For Copts, the fortnight preceding Easter is usually a busy, happy time of preparation for the major feast of the Resurrection and the pharaonic-old spring feast of Sham al-Nessim. This year, however, the happy expectation was marred by incidents of sectarian hatred in two villages some 500 kilometres apart along the eternal Nile valley. Palm Sunday attackIn the village of Qasr Hur close to the monastery of Abu-Fana in Minya some 250km south of Cairo, Copts were celebrating Palm Sunday in the village church. As Holy Mass ended early afternoon, the congregation began leaving the church and heading to their homes, in preparation for the evening Pascha service which is held every evening during Passion Week. The last group to leave was suddenly attacked by a group of men carrying sticks and clubs. Five Copts were injured: Samuel Kamel, Ashraf Menassa, Ishaq Nessim, Hany Samir and Bahá Samir.
Bahá Samir told Watani that, as he left church together with his wife, brothers and sisters and cousins, a young man who belongs to the group of Samir Abu-Luli, and who was riding a bicycle, hit a young woman walking home with them. “Before we could tell what the matter was all about,” Samir said, “We found ourselves surrounded by no less than 12 men with sticks and clubs, who attacked us. Several of us were injured; I suffered a bone injury in my hand.” When they went to report the incident to the police, the five injured men were all detained. “Our attackers had inflicted slight injuries upon themselves and accused us of having caused them,” Samir said. “For heaven’s sake”, he exclaimed, “How could we have been in church with sticks or clubs to use to injure our attackers? How could we have anticipated an attack in the first place? We come from a well-known family in the village; our family has always been peace-loving and respectable, never trouble makers.” Attacker scot-freeFive Muslims were also detained and, later in the day, an official reconciliation was signed between both parties. Passion Week and Easter celebrations went on uninterrupted in church, but the Copts are furious. “The incident was no ‘individual fight’ as the police would have us believe,” said one villager who asked to remain anonymous. “It was incited by hate. This is not the first nor will it be the last such incident here, as long as the police turn a blind eye to Samir Abu-Luli and his gang.”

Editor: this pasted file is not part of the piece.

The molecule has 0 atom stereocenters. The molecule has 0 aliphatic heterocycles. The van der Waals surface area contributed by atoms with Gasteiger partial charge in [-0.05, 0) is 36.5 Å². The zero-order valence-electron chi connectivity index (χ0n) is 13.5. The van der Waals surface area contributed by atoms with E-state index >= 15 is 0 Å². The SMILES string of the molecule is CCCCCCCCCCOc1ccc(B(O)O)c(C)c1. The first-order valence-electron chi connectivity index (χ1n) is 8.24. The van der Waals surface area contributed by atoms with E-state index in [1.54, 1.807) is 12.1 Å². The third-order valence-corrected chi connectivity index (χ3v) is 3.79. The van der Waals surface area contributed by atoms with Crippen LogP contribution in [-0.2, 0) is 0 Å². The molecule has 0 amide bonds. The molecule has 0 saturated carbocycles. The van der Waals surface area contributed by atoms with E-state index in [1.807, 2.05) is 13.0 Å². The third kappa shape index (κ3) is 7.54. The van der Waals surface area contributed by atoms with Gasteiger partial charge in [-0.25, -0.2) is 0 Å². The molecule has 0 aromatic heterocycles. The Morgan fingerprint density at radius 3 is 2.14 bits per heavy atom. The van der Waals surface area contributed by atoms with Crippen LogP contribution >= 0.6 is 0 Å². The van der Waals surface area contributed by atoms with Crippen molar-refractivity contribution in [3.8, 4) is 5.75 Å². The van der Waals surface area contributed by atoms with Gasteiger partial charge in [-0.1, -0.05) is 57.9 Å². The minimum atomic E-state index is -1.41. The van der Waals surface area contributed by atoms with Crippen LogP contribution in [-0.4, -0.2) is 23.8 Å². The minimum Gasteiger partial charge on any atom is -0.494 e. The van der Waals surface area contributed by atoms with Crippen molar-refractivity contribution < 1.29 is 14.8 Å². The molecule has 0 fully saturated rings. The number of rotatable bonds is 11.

Qasr Hur is a mere three kilometres away from the fourth century monastery of Abu-Fana, the monk cells which were last January attacked and severely damaged by Abu-Luli and his gang. The attackers went scot-free as in so many sectarian attacks; Abu-Luli is said to be a police informant. Following the incident, which was not the first of its kind, Minya governor issued a decision allowing the monastery to build a wall around its grounds—which the monastery had for years been trying to do—but in effect the monastery has to date not been allowed to build it.
And the significant question remains: Till when will sectarian attackers face no retribution? Till when will victim and offender be treated equally by the police?Some hamletEzbet Adam, literally Adam’s hamlet, in Qena 750km south of Cairo, is in a class of its own among Egypt’s villages and hamlets. It started off more than half a century ago as a cluster of homes of a few Coptic families, but ended up today as a fenced enclosure of 15 Copts’ houses surrounded by some 60 Muslims’ homes. Hostility reigns between the Copts and the Muslims who, according to Umm-Mina, an old Coptic resident, “bought land around us, built homes, but refused to live with us in neighbourly peace. Now they say they want us to leave because they want no Christian in their midst.”